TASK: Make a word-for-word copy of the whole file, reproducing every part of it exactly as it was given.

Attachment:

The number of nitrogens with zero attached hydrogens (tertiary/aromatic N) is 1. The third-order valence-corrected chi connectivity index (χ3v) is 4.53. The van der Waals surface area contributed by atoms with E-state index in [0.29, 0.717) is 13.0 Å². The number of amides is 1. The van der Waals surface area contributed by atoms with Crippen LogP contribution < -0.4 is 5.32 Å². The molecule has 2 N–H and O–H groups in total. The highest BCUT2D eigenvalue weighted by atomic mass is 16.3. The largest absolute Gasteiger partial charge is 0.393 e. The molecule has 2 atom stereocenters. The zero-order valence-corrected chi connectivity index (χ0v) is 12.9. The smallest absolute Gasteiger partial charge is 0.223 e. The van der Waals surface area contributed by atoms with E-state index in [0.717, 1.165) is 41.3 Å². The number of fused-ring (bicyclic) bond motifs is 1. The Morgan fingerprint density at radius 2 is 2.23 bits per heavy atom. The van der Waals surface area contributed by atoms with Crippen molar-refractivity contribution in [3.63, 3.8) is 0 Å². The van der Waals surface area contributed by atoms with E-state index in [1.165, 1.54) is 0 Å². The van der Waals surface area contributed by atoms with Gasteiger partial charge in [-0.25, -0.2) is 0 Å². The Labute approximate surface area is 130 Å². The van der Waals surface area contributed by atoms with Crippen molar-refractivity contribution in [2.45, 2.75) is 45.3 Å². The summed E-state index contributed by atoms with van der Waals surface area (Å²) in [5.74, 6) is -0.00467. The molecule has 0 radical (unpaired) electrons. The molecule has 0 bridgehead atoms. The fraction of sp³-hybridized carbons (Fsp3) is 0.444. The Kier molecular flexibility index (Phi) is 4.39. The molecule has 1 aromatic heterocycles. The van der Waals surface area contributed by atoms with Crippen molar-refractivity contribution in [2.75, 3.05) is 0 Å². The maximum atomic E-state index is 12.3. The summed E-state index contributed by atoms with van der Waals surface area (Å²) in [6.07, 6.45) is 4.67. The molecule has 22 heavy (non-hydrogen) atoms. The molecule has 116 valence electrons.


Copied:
The number of nitrogens with zero attached hydrogens (tertiary/aromatic N) is 1. The third-order valence-corrected chi connectivity index (χ3v) is 4.53. The van der Waals surface area contributed by atoms with E-state index in [0.29, 0.717) is 13.0 Å². The number of amides is 1. The van der Waals surface area contributed by atoms with Crippen LogP contribution < -0.4 is 5.32 Å². The molecule has 2 N–H and O–H groups in total. The highest BCUT2D eigenvalue weighted by atomic mass is 16.3. The largest absolute Gasteiger partial charge is 0.393 e. The molecule has 2 atom stereocenters. The zero-order valence-corrected chi connectivity index (χ0v) is 12.9. The smallest absolute Gasteiger partial charge is 0.223 e. The van der Waals surface area contributed by atoms with E-state index in [0.717, 1.165) is 41.3 Å². The number of fused-ring (bicyclic) bond motifs is 1. The Morgan fingerprint density at radius 2 is 2.23 bits per heavy atom. The van der Waals surface area contributed by atoms with Crippen molar-refractivity contribution in [3.63, 3.8) is 0 Å². The van der Waals surface area contributed by atoms with E-state index in [1.165, 1.54) is 0 Å². The van der Waals surface area contributed by atoms with Gasteiger partial charge in [-0.25, -0.2) is 0 Å². The Labute approximate surface area is 130 Å². The van der Waals surface area contributed by atoms with Crippen molar-refractivity contribution in [2.45, 2.75) is 45.3 Å². The summed E-state index contributed by atoms with van der Waals surface area (Å²) in [5.74, 6) is -0.00467. The molecule has 0 radical (unpaired) electrons. The molecule has 0 bridgehead atoms. The fraction of sp³-hybridized carbons (Fsp3) is 0.444. The Kier molecular flexibility index (Phi) is 4.39. The molecule has 1 aromatic heterocycles. The van der Waals surface area contributed by atoms with Crippen molar-refractivity contribution in [2.75, 3.05) is 0 Å². The maximum atomic E-state index is 12.3. The summed E-state index contributed by atoms with van der Waals surface area (Å²) in [6.07, 6.45) is 4.67. The molecule has 22 heavy (non-hydrogen) atoms. The molecule has 116 valence electrons.